“Wal-Mart and Their Management Information System”
April 20, 2012
Sam Walton, the founder and former CEO of Wal-Mart, was a stubborn, driven, hardworking, frugal man. After launching over 2,000 stores nationwide in 1993 (Wal-Mart Stores INC), a few investors realized the need for Walton to be able to communicate with all of Wal-Mart stores in a timely manner. These investors suggested that Walton invested twenty-four million dollars in a satellite system that would enable him to communicate easily with his fast growing Wal-Mart chain. Walton insisted that he would be able to visit every single store personally, yet he reluctantly agreed to the offer (Satellite Adds Speed To Wal-Mart). From this point forward Wal-Mart’s management information systems expanded. As of today, Wal-Mart is praised as having one of the best, if not the best, management information systems. Within this essay, I will analyze a few management information system technologies and techniques of Wal-Mart INC and explain how the basics of MIS have supported the growth of Wal-Mart’s competitive advantage by creating value. Wal-Mart and Collaboration Information Systems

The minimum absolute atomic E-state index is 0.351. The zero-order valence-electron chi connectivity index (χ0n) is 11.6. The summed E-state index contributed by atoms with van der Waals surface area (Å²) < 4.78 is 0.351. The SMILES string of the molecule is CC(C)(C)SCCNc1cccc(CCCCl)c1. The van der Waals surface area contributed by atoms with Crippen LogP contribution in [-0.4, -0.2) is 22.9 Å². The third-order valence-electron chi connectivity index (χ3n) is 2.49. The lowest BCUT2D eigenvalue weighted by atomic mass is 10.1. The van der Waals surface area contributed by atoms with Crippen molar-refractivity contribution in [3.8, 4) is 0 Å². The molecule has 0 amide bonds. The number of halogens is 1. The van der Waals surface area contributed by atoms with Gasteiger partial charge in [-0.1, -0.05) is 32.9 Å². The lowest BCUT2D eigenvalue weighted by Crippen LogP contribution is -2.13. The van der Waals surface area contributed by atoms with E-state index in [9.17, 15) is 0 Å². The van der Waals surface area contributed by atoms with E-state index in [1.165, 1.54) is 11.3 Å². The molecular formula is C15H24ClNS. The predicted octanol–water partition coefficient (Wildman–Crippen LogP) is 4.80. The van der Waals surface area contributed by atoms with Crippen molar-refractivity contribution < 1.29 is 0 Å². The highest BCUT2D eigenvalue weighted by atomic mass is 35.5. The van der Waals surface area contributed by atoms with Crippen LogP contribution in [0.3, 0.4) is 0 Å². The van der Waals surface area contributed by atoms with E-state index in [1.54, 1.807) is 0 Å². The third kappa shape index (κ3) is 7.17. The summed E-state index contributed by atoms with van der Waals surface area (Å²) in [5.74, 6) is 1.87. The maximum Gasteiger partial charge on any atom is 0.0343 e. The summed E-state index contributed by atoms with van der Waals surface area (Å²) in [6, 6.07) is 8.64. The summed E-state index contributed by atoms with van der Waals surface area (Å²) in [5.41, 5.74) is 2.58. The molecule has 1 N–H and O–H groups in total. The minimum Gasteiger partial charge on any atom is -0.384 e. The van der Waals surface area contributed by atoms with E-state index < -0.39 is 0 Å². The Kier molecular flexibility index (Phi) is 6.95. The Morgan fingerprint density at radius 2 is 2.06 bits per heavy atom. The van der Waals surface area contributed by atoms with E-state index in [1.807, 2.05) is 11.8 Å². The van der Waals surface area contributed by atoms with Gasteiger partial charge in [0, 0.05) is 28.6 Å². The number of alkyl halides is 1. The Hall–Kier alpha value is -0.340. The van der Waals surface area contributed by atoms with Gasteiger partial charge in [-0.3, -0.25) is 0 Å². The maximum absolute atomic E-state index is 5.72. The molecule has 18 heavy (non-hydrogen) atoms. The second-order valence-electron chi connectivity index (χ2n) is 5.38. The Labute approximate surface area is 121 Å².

With Wal-Mart having over 10,000 stores worldwide, an important component of their management information system is their collaboration information system. The collaboration information system is the key to how the company communicates with their investors, retail stores, manufacturers, warehouses, and suppliers. As noted by Kroenke, the components of all collaboration information systems are: the computer side - hardware and software; the bridge -data; and the human side - procedures, and people. How does Wal-Mart apply the collaboration information system into their daily use? Let’s begin with analyzing the computer side of the collaboration information system: Wal-Mart’s server hardware and software system. The basic hardware that is used by Wal-Mart employees daily are computers and handheld devices (both come equipped with scanners) that were built by Wal-Mart’s information technology department. One specific function of these computers and handheld devices is to help employees better locate and correctly place an item in the store. Another specific function this hardware has is the ability for the scanner to read the RFID (radio-frequency identification) tags of products. An RFID tag helps keep track of the inventory inside and outside the store. By using this technique, managers know when and how much inventory needs to be ordered. This helps Wal-Mart companies to cut costs by not ordering too much inventory. Next, we will discuss a component of Wal-Mart’s software system. Wal-Mart uses SAP AG as their ERP software system. SAP AG, a vertical-market application, serves the specific needs of Wal-Mart’s growing global business. This quote from Sap.com describes how Wal-Mart uses the software daily: “SAP software helps enterprises of all sizes around the world improve customer relationships, enhance partner collaboration and create efficiencies across their supply chains and business operations” After choosing SAP AG as their primary ERP software system, they were able to cut costs of the company significantly. Data is used to bridge the computer side and the human side. NCR Corporation controls Wal-Mart’s data. In other terms, NCR is Wal-Mart’s database management system. Even though NCR controls the data, Wal-Mart makes the final decisions of what information the database will contain and how the information will be related to another (Using MIS). After the contractual agreement of Wal-Mart and NCR in 1996, the two companies share over 7.5 terabytes of data storage (Wal-Mart Selects NCR). This, in turn, prompted Wal-Mart for their data warehouse, owned by Teradata. Wal-Mart uses their data warehouse daily, which is currently 4 petabytes, to study the way their consumers shop and make critical decisions about their business. Now, let us analyze the human side of the...
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